By Jake McGowan
Branca v. Mann, CV 11-00584 (C.D. Cal. Aug. 10, 2012)
When a celebrity goes bankrupt or forgets to pay a bill for his/her physical-space storage locker, opportunists may swoop in and purchase the goods so they can try and turn a profit reselling them. But sometimes, these buyers get a little overzealous–they convince themselves that their interest in the tangible property gives them an interest in some of the celebrity’s underlying intellectual property rights. This leads to poorly designed pay-for-access websites with risqué names like “parisexposed.com.”
A district court in California heard one of these storage locker disputes in Branca v. Mann, where the defendants set up a pay-for-access website relating to the late Michael Jackson. The court lowered the boom on August 10th, granting summary judgment in favor of the plaintiffs for a long list of claims including copyright infringement, false designation of origin, misappropriation of likeness, cybersquatting, and so on.
The Jacksons have been blessed with many talents, but financial management is not one of them.
In the late nineties, Michael Jackson’s parents and two of his brothers owed money to a company owned by one of the defendants. To collect on the debt, the company found a storage facility with Jackson family memorabilia and sought to authorize a bankruptcy sale including photographs and audio recordings found in the storage facility (the “Subject Property”). Jackson tried to block the sale, but the defendants ended up buying the Estate’s right, title and interest in the Subject Property.
In 2004, some of the defendants in this suit created a pay-for-access website using Jackson’s name, likeness, photographs and other copyrighted material from the bankruptcy sale. Jackson fired back, filing a suit alleging copyright infringement, false designation of origin, cybersquatting, and misappropriation of likeness. The court granted a preliminary injunction, but dismissed the action with prejudice in ’06 after Jackson failed to prosecute. If you recall, Jackson’s legal team was a little busy at the time.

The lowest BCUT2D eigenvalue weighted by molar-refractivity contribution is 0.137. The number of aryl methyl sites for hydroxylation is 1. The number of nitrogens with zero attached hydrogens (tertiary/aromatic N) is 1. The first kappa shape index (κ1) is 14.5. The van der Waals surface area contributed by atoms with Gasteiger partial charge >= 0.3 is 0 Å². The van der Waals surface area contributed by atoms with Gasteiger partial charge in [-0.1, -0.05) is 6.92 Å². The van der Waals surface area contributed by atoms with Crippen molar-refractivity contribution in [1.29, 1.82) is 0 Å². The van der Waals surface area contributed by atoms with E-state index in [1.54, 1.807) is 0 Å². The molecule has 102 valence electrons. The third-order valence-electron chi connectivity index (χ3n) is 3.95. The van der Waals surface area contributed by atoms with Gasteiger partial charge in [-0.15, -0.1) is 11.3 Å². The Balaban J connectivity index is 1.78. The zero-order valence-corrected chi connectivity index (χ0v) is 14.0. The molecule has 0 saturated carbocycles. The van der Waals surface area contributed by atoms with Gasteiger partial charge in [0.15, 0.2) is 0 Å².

Jackson died in 2009 and the defendants tried to cash in, creating new websites and selling access to more of Jackson’s copyright-protected material. Jackson’s lawyers promptly threw the kitchen sink at them, filing a suit alleging copyright infringement, false designation of origin, cybersquatting, cyber piracy, misappropriation of likeness, and unfair competition. They asked for declaratory relief, along with an accounting of how much defendants profited from the alleged unauthorized use and a permanent injunction.
The district court sided with Jackson’s estate, granting summary judgment on almost every claim. The key question in this case, however, was whether the defendants’ purchase of the “Subject Property” granted them any interest that would justify their pay-for-access website.
Defendants Did Not Acquire IP Rights Through Bankruptcy Sale
The defendants argued that they acquired an interest in Jackson’s IP rights through the original bankruptcy sale. In support, they pointed to a 7th Circuit decision which held that a sale agreement need not include the exact word “copyright” to transfer an interest in the corresponding IP rights. The court distinguished the 7th Circuit case:
Language in the bankruptcy court’s order and from an exchange between the lawyers and the bankruptcy judge also made clear that the sale had transferred intellectual property rights. Here, to the contrary, none of the facts surrounding the sale of Debtors’ personal property from a storage facility indicate a transfer of any intellectual property rights.
Ultimately, the court held that the bankruptcy sale covered only the personal property of the Jackson debtors, and did not transfer any rights, title, or interest to Michael Jackson’s intellectual property.
This is a great example of the conceptual difficulties that arise when intangible property is embedded in tangible property, like a cassette tape. After all, the Jacksons’ storage locker contained valuable, unreleased audio recordings alongside the other tangible property. Many non-lawyers might believe that by purchasing the locker, they purchased everything, including the intangible property contained on tangible property. Although the physical tapes are somewhat valuable in a memorabilia sense, the true value lies in the rights to copy and distribute the song itself. But the tapes are merely a medium for the combination of protected musical tones and lyrics–they don’t grant those rights. They shouldn’t grant those rights, because it would not be fair to allow the songs to leak simply because they were on the wrong cassette at the wrong time.
Now imagine that the storage locker contained only tapes, and the defendants paid thousands of dollars. If they can’t distribute the songs on the tapes, why did they invest in the first place? They could try and recoup by selling the tapes as memorabilia, but really maybe they just made a bad investment due to a legal error.